seek beauty, to find beauty

OJFA in Rainbows

The Rainbow Brigade || Lakansyel Squad … One of Project HOPE Art’s happiest afternoons in a long time. With just $20 worth of scrap fabric, 2 pairs of scissors, a flair for playing dress up, elaborate and inventive braiding skills, some portable lights – we wrapped the orphanage in rainbow braids.
Love Wins!

Our Art Director, Rachel Znerold started the Rainbow Braid idea in the States with various Musical Performers. We brought the idea to Haiti, on a small scale, in homage to the deep cultural history of African Braiding. Braiding hair was one of the few practices that slaves could hold onto and continue to openly practice in the New World.

We wanted to create a project that the girls at the orphanage could participate in with almost zero instruction and put their own flair and ideas into it. We wanted a whimsical, happy project. And we wanted to infuse solar lights into the project outcome as this orphanage does not have electricity and it gets dark at 5pm.

So here it is, the The Rainbow Brigade || Lakansyel Squad:

Braids are regarded as a cultural trait of the African people, and they can also be a fashion statement. The history of African tribes and the cultural significance of braiding is deep and long.

Africa is a large continent, which consists of innumerable tribes. The Massai and Zulu are among the primary tribes. Others include:

Afar
Anlo-Ewe
Amhara
Ashanti
Bakongo
Bambara
Bemba
Berber
Bobo
Bushmen
Chewa
Dogon
Fang
Fon
Fulani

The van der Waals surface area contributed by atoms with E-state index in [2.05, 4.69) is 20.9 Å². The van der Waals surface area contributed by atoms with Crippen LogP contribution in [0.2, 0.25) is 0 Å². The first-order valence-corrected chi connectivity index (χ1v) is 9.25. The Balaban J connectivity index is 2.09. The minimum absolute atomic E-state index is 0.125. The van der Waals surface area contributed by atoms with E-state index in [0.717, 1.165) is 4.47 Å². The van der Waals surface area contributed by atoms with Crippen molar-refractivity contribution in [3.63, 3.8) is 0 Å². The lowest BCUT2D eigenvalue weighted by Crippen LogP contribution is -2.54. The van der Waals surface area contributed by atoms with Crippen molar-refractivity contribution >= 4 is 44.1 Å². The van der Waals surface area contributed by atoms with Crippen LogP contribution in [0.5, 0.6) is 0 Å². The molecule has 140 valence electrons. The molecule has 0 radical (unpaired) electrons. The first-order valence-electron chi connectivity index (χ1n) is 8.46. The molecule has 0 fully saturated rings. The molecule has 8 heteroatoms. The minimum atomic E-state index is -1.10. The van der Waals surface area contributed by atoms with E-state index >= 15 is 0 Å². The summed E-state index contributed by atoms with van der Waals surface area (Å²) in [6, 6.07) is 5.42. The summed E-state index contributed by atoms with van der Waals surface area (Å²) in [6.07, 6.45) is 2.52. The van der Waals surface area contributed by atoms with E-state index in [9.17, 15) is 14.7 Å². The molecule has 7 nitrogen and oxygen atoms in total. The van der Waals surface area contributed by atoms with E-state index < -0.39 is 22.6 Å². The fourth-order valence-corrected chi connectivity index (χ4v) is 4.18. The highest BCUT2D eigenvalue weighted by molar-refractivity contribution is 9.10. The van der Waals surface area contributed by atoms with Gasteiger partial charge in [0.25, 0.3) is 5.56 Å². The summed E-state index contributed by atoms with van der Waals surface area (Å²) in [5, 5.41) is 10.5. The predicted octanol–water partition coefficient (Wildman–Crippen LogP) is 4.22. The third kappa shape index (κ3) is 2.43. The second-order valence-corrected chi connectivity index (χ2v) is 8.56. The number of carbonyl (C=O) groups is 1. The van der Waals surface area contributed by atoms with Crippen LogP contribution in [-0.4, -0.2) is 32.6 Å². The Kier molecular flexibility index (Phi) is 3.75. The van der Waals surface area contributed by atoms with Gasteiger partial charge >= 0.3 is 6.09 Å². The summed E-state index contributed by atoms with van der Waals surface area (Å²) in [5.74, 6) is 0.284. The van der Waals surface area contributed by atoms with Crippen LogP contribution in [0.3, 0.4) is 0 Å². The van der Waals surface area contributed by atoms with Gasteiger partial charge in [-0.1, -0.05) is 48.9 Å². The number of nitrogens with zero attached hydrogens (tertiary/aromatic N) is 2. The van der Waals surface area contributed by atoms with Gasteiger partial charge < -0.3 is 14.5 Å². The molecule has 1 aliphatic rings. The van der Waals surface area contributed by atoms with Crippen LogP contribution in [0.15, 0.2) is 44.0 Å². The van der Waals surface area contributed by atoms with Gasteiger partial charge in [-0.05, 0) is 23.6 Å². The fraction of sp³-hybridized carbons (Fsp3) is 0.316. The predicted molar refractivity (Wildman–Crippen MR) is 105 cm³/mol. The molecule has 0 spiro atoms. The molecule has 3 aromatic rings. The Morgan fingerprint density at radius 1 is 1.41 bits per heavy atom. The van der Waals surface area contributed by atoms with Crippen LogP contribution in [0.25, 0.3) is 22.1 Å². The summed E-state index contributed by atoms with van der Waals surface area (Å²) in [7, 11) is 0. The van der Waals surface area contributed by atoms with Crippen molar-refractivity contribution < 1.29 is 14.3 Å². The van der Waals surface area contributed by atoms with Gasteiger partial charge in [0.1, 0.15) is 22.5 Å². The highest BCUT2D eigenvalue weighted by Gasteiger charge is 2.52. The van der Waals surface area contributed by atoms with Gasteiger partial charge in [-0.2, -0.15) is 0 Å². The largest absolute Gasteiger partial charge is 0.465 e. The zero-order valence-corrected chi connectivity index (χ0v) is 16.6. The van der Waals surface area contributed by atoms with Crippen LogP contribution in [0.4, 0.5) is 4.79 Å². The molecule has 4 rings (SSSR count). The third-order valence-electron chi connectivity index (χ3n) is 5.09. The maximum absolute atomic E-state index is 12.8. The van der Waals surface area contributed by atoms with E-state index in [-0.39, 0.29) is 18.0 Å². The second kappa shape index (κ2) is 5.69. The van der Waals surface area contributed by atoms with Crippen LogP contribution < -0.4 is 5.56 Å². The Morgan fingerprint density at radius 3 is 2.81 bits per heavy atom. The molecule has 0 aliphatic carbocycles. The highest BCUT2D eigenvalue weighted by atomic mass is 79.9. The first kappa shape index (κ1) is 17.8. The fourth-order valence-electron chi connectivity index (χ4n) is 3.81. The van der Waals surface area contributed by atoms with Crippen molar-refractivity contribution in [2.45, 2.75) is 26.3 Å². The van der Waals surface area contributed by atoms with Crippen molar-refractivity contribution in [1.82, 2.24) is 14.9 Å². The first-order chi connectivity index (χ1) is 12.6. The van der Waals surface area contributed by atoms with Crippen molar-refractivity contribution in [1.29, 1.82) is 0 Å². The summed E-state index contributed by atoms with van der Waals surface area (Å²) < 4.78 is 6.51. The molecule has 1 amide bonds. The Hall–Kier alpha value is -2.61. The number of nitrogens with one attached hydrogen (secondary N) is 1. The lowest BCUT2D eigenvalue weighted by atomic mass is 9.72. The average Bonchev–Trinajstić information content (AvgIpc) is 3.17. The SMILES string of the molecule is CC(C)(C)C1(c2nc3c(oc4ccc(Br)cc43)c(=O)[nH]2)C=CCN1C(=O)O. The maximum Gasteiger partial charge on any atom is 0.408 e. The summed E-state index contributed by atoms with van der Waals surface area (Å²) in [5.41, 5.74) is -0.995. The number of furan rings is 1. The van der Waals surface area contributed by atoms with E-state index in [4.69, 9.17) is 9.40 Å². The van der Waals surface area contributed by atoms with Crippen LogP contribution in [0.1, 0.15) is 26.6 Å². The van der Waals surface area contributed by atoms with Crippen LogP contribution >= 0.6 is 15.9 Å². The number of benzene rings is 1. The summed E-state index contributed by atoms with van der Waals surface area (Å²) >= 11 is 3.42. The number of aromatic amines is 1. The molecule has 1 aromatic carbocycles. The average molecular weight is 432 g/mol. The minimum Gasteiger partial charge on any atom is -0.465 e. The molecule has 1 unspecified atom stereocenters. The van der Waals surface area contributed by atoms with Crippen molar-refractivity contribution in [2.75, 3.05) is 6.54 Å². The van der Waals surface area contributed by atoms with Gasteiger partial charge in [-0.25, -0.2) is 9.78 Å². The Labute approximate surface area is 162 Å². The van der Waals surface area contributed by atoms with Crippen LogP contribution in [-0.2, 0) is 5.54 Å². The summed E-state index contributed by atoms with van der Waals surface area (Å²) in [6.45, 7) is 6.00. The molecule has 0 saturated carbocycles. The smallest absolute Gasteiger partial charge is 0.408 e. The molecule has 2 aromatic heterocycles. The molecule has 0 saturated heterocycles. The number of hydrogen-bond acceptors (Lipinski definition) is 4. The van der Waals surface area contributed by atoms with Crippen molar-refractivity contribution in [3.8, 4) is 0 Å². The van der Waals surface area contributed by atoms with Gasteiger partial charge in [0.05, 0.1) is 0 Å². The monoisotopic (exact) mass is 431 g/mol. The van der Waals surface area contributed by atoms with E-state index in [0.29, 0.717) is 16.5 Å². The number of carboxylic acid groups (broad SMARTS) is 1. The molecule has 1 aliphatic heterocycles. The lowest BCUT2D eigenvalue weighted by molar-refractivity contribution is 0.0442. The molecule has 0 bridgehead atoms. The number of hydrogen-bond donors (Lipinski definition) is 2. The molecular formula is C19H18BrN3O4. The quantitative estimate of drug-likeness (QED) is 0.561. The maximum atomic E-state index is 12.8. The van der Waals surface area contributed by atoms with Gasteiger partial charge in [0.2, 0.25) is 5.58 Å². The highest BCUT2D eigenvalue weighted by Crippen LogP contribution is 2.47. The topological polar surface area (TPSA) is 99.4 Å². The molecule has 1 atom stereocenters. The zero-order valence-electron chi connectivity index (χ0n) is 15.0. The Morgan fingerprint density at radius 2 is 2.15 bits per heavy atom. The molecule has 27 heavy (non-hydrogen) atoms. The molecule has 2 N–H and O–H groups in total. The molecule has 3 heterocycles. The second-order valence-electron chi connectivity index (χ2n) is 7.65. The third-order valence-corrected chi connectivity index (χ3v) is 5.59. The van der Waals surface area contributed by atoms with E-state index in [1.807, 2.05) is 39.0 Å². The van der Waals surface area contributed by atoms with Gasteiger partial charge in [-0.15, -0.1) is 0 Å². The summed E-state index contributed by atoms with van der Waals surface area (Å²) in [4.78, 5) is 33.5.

Himba
Ibos
Kikuyu
Pygmies
Samburu
Senufo
Tuareg
Wolof
Yoruba

Tribal girls have varied cultures, and the hairstyles are unique and used to identify each tribe. Braid patterns or hairstyles indicate a person’s community, age, marital status, wealth, power, social position, and religion.

Elaborate patterns are done for special occasions like weddings, social ceremonies or war preparations. People belonging to a tribe can easily be identified by another tribe member with the help of a braid pattern or style.

Immense importance is given to the custom of braiding. The person who braids hair performs it as both a ritual and a social service. It is an art form taught by the senior female member of the family to her daughters and close friends. The person who braids well is considered an expert. The man or woman who braids does it as a social duty. No rewards are expected.

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Mesì Gueldy René et Deesse Aishar Delismond for helping 😘💕

-The Rainbow Brigade || Lakansyel Squad

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